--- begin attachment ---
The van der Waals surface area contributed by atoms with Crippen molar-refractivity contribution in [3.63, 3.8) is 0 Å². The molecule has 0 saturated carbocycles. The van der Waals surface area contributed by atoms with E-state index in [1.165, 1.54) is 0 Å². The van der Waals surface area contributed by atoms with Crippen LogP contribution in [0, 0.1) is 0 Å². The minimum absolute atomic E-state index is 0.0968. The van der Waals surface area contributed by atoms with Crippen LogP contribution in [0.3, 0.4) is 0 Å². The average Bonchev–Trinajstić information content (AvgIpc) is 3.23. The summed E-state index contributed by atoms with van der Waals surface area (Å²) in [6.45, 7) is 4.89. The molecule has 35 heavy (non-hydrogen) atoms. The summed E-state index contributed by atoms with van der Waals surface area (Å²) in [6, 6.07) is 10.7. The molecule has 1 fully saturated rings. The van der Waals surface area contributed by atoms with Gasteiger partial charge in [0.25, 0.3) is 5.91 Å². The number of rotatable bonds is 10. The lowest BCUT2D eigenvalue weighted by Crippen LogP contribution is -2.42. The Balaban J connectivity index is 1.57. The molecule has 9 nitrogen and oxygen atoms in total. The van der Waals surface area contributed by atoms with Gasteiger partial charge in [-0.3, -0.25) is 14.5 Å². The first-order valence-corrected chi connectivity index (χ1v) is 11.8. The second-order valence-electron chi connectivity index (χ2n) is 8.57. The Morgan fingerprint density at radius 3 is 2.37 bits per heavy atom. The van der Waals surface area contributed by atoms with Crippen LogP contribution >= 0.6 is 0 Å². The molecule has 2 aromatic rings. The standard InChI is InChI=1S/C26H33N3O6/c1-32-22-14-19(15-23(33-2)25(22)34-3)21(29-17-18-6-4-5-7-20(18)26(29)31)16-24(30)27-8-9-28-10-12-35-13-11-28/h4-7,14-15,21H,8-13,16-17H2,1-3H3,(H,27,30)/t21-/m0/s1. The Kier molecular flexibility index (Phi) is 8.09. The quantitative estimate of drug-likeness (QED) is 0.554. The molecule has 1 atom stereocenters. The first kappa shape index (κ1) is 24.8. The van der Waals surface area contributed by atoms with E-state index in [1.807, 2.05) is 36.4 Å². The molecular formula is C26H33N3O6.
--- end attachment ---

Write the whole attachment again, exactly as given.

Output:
The van der Waals surface area contributed by atoms with Crippen molar-refractivity contribution in [3.63, 3.8) is 0 Å². The molecule has 0 saturated carbocycles. The van der Waals surface area contributed by atoms with E-state index in [1.165, 1.54) is 0 Å². The van der Waals surface area contributed by atoms with Crippen LogP contribution in [0, 0.1) is 0 Å². The minimum absolute atomic E-state index is 0.0968. The van der Waals surface area contributed by atoms with Crippen LogP contribution in [0.3, 0.4) is 0 Å². The average Bonchev–Trinajstić information content (AvgIpc) is 3.23. The summed E-state index contributed by atoms with van der Waals surface area (Å²) in [6.45, 7) is 4.89. The molecule has 35 heavy (non-hydrogen) atoms. The summed E-state index contributed by atoms with van der Waals surface area (Å²) in [6, 6.07) is 10.7. The molecule has 1 fully saturated rings. The van der Waals surface area contributed by atoms with Gasteiger partial charge in [0.25, 0.3) is 5.91 Å². The number of rotatable bonds is 10. The lowest BCUT2D eigenvalue weighted by Crippen LogP contribution is -2.42. The Balaban J connectivity index is 1.57. The molecule has 9 nitrogen and oxygen atoms in total. The van der Waals surface area contributed by atoms with Gasteiger partial charge in [-0.3, -0.25) is 14.5 Å². The first-order valence-corrected chi connectivity index (χ1v) is 11.8. The second-order valence-electron chi connectivity index (χ2n) is 8.57. The Morgan fingerprint density at radius 3 is 2.37 bits per heavy atom. The van der Waals surface area contributed by atoms with Crippen LogP contribution >= 0.6 is 0 Å². The molecule has 2 aromatic rings. The standard InChI is InChI=1S/C26H33N3O6/c1-32-22-14-19(15-23(33-2)25(22)34-3)21(29-17-18-6-4-5-7-20(18)26(29)31)16-24(30)27-8-9-28-10-12-35-13-11-28/h4-7,14-15,21H,8-13,16-17H2,1-3H3,(H,27,30)/t21-/m0/s1. The Kier molecular flexibility index (Phi) is 8.09. The quantitative estimate of drug-likeness (QED) is 0.554. The molecule has 1 atom stereocenters. The first kappa shape index (κ1) is 24.8. The van der Waals surface area contributed by atoms with E-state index in [1.807, 2.05) is 36.4 Å². The molecular formula is C26H33N3O6.